Scientology net worth and earnings

Updated: December 1, 2020

With 0 subscribers, Scientology is a popular YouTube channel. The channel launched in 2006.

So, you may be asking: What is Scientology's net worth? And how much does Scientology earn? No one beyond Scientology really knows, but let's walk through what we know.

What is Scientology's net worth?

Scientology has an estimated net worth of about $100 thousand.

Scientology's finalized net worth is not known, but our site Net Worth Spot estimates it to be over $100 thousand.

Net Spot Worth's estimate only uses one source of revenue though. Scientology's net worth may truly be higher than $100 thousand. In fact, when thinking through additional revenue sources for a influencer, some sources place Scientology's net worth closer to $250 thousand.

How much does Scientology earn?

Scientology earns an estimated $6.29 thousand a year.

There’s one question that every Scientology fan out there just can’t seem to get their head around: How much does Scientology earn?

When we look at the past 30 days, Scientology's channel attracts 130.98 thousand views each month and about 4.37 thousand views each day.

If a channel is monetized through ads, it earns money for every thousand video views. YouTube channels may earn anywhere between $3 to $7 per one thousand video views. Using these estimates, we can estimate that Scientology earns $524 a month, reaching $6.29 thousand a year.

$6.29 thousand a year may be a low estimate though. On the higher end, Scientology might earn as high as $14.15 thousand a year.

Scientology likely has additional revenue sources. Influencers could promote their own products, have sponsors, or generate revenue with affiliate commissions.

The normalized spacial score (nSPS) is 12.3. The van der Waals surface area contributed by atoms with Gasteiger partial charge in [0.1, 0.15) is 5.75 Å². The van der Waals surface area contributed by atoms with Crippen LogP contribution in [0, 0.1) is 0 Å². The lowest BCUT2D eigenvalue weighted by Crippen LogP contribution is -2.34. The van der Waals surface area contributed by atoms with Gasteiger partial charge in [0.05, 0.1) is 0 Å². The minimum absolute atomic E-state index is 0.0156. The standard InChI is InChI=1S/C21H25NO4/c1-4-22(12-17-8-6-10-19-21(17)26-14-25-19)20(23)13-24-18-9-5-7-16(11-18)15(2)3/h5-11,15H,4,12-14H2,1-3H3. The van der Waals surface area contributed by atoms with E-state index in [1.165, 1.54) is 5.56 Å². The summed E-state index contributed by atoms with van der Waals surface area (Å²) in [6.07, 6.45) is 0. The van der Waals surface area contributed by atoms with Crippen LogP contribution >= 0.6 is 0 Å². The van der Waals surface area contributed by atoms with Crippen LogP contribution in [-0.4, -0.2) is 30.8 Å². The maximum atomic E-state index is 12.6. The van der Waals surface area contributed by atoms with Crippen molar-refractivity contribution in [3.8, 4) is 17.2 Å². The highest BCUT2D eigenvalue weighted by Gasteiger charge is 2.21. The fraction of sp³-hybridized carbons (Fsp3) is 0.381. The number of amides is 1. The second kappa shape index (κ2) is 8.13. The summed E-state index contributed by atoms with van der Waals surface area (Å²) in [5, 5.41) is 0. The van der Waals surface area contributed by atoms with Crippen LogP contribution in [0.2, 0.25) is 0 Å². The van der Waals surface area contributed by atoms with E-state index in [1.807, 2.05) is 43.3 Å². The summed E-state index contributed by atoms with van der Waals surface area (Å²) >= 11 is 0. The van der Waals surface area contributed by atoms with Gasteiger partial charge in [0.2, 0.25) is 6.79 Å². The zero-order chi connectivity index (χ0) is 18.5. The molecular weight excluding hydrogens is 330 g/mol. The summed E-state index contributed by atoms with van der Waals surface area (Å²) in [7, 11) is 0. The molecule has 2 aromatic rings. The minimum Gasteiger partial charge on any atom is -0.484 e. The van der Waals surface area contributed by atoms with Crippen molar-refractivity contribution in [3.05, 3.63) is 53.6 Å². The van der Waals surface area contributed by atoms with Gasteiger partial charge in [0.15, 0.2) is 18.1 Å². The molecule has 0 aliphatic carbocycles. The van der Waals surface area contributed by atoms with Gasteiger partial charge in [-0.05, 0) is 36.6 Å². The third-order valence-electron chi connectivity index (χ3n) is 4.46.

Scientology is a set of beliefs and practices invented by American author L. Ron Hubbard, and an associated movement. It has been variously defined as a cult, a business or a new religious movement. Hubbard initially developed a set of ideas which he represented as a form of therapy, called Dianetics. This he promoted through various publications, and through the Hubbard Dianetic Research Foundation, which he established in 1950. The foundation soon entered bankruptcy, and Hubbard lost the rights to his book Dianetics: The Modern Science of Mental Health in 1952. He then recharacterized the subject as a religion and renamed it Scientology, retaining the terminology, doctrines, and the practice of "auditing". Within a year, he regained the rights to Dianetics and retained both subjects under the umbrella of the Church of Scientology.Scientology followers believe that a human is an immortal, spiritual being (thetan) that is resident in a physical body. The thetan has had innumerable past lives and it is observed in advanced Scientology texts that lives preceding the thetan's arrival on Earth were lived in extraterrestrial cultures. Scientology doctrine states that any Scientologist undergoing auditing will eventually come across and recount a common series of events. Hubbard describes the etymology of the word "Scientology" as coming from the Latin word scio, meaning know or distinguish, and the Greek word logos, meaning "the word or outward form by which the inward thought is expressed and made known". Hubbard writes, "thus, Scientology means knowing about knowing, or the science of knowledge".From soon after their formation, Hubbard's groups have generated considerable opposition and controversy, in some instances due to their illegal activities. In January 1951, the New Jersey Board of Medical Examiners brought proceedings against the Dianetic Research Foundation on the charge of teaching medicine without a license. During the 1970s Hubbard's followers engaged in a program of criminal infiltration of the U.S. government, resulting in several executives of the organization being convicted and imprisoned for multiple offenses by a U.S. Federal Court. In 1992, a court in Canada convicted the Scientology Church in Toronto of spying on law enforcement and government agencies, and criminal breach of trust, later upheld by the Ontario Court of Appeal. The Church of Scientology was convicted of fraud by a French court in 2009, a decision upheld by the supreme Court of Cassation in 2013.The Church of Scientology has been described by government inquiries, international parliamentary bodies, scholars, law lords, and numerous superior court judgements as both a dangerous cult and a manipulative profit-making business. Germany classifies Scientology groups as an "anti-constitutional sect", while in France the government classify the group as a dangerous cult. Following extensive litigation in a number of countries, the organization has managed to attain a legal recognition as a religious organization in some jurisdictions.